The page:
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Legislative Assembly for the ACT: 2001 Week 7 Hansard (19 June) . . Page.. 2106 ..

MR WOOD (continuing):

problems, or perhaps they are tenants who are just plain difficult. There are a variety of tenants.

They had tended to collect, because it was found convenient to do so, around Burnie Court. In the process of moving people out of Burnie Court problems are being created in other parts of Canberra. I know of a couple of quite large medium density complexes down in Tuggeranong, where a lot of people are living, that I have not had a complaint from over the years. In the last six months a number of complaints has risen because of the tenants who have come out of Burnie Court.

The people of Lyons are happy that Burnie Court is going to be changed. But some of them are not so happy, because quite a few of the tenants are moving into Lyons. I have had to approach ACT Housing in a couple of circumstances where particular difficulties have arisen there.

It is not enough just to locate someone in a different place. There are relatively few problems given the total number of housing tenants-about 11,000-but some of them can still create very difficult circumstances within their neighbourhood. I believe that ACT Housing should, as these people are moved around, take very great steps in counselling and support and marshal that support service to help these people adjust to their neighbourhoods. ACT Housing has that responsibility.

There is some money in the budget-I am very pleased to see it-to provide some means of intervention and to direct tenants to other services, although I am not sure whether it will fix or attend to all of these instances. I know that a number of new "housing managers", for want of a better title at this stage, are about to be appointed. Let's hope that that budget measure, which I appreciate, is able to do a great deal more to ease the circumstances within the community that I mentioned.

MS TUCKER (9.26): I will talk to Community Services first. I might respond first to Mr Humphries, who responded to some of the points I made earlier. He claimed I had no evidence for my concerns about growing inequity in our community and suggested I had made it up. I guess that was his implication. So I thought I might alert him to some of the more recent research in Australia. I am very surprised and concerned he is not aware of it. I have a lot of material on it, but I quote briefly from the study done by St Vincent de Paul, The Unconscionable Gap Between Rich and Poor:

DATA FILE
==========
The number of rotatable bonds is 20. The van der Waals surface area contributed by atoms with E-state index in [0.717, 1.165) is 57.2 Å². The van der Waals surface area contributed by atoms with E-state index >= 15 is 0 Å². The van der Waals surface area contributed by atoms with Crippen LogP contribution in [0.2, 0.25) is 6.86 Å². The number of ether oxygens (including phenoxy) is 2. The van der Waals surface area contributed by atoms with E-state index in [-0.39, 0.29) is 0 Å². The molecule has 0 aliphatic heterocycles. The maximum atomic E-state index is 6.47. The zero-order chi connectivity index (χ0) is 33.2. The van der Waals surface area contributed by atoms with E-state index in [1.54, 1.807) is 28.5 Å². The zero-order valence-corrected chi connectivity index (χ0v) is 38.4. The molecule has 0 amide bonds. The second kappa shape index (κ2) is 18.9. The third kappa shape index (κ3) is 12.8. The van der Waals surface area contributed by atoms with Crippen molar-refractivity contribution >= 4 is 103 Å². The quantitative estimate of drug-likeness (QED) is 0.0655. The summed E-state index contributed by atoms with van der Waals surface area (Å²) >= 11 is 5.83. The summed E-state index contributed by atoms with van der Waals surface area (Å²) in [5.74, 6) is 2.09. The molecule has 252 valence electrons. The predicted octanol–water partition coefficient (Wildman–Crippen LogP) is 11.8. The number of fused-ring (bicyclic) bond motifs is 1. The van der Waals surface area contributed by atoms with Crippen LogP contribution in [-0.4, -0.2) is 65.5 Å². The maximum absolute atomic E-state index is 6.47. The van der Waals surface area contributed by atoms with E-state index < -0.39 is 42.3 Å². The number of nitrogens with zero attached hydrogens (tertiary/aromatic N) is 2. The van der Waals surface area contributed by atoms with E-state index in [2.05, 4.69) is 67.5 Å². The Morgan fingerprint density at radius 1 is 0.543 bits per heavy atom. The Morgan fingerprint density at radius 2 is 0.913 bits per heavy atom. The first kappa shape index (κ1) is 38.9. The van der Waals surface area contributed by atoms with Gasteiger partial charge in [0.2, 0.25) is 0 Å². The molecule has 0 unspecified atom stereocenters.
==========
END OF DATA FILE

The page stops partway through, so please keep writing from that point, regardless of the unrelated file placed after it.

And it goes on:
Although not by deliberate design, Australian governments of all persuasions have in the past 20 years presided over substantial, persistent and unacceptable levels of inequality. In the past 10 years in particular globalisation has resulted in mass wealth creation. ABS data shows that between 1992 and 2000 Gross Domestic Product (GDP) grew by almost $180 billion and Australia's net worth grew by over $830 billion. But there is no shortage of hard evidence that this wealth has been disproportionately spread, both in terms of those to whom it has accrued and its geographic concentration in specific and identifiable areas of our capital cities. Some examples:

While GDP has grown by leaps and bounds in the last 20 years, it is patently obvious to even the most casual observer that not everyone has benefited. While the top quintile of households in the 1990s enjoyed around 50% of Australia's gross weekly incomes, the bottom 20% of Australians received less than 4%.

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